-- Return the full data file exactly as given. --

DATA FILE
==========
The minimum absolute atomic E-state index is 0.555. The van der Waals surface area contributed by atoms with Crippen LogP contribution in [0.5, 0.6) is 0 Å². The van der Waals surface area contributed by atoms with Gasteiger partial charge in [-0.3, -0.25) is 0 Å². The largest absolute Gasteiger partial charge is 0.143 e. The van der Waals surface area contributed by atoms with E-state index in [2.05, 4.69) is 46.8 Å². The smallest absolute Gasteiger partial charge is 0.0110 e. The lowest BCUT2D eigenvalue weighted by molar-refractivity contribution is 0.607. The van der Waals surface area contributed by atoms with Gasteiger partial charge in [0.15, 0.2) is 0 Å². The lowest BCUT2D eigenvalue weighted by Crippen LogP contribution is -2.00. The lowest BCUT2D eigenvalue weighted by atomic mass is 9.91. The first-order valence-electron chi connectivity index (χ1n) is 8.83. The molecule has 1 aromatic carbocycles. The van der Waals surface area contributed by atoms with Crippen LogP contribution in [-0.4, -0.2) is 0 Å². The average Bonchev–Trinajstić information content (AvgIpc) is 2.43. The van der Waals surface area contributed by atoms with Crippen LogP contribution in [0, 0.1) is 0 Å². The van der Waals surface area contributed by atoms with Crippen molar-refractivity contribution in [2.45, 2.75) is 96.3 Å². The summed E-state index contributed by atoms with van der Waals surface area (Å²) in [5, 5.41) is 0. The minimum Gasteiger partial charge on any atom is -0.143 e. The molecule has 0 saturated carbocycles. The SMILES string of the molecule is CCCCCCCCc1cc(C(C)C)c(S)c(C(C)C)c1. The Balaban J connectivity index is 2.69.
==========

The minimum absolute atomic E-state index is 0.555. The van der Waals surface area contributed by atoms with Crippen LogP contribution in [0.5, 0.6) is 0 Å². The van der Waals surface area contributed by atoms with Gasteiger partial charge in [-0.3, -0.25) is 0 Å². The largest absolute Gasteiger partial charge is 0.143 e. The van der Waals surface area contributed by atoms with E-state index in [2.05, 4.69) is 46.8 Å². The smallest absolute Gasteiger partial charge is 0.0110 e. The lowest BCUT2D eigenvalue weighted by molar-refractivity contribution is 0.607. The van der Waals surface area contributed by atoms with Gasteiger partial charge in [0.15, 0.2) is 0 Å². The lowest BCUT2D eigenvalue weighted by Crippen LogP contribution is -2.00. The lowest BCUT2D eigenvalue weighted by atomic mass is 9.91. The first-order valence-electron chi connectivity index (χ1n) is 8.83. The molecule has 1 aromatic carbocycles. The van der Waals surface area contributed by atoms with Crippen LogP contribution in [-0.4, -0.2) is 0 Å². The average Bonchev–Trinajstić information content (AvgIpc) is 2.43. The van der Waals surface area contributed by atoms with Crippen LogP contribution in [0, 0.1) is 0 Å². The van der Waals surface area contributed by atoms with Crippen molar-refractivity contribution in [2.45, 2.75) is 96.3 Å². The summed E-state index contributed by atoms with van der Waals surface area (Å²) in [5, 5.41) is 0. The minimum Gasteiger partial charge on any atom is -0.143 e. The molecule has 0 saturated carbocycles. The SMILES string of the molecule is CCCCCCCCc1cc(C(C)C)c(S)c(C(C)C)c1. The Balaban J connectivity index is 2.69.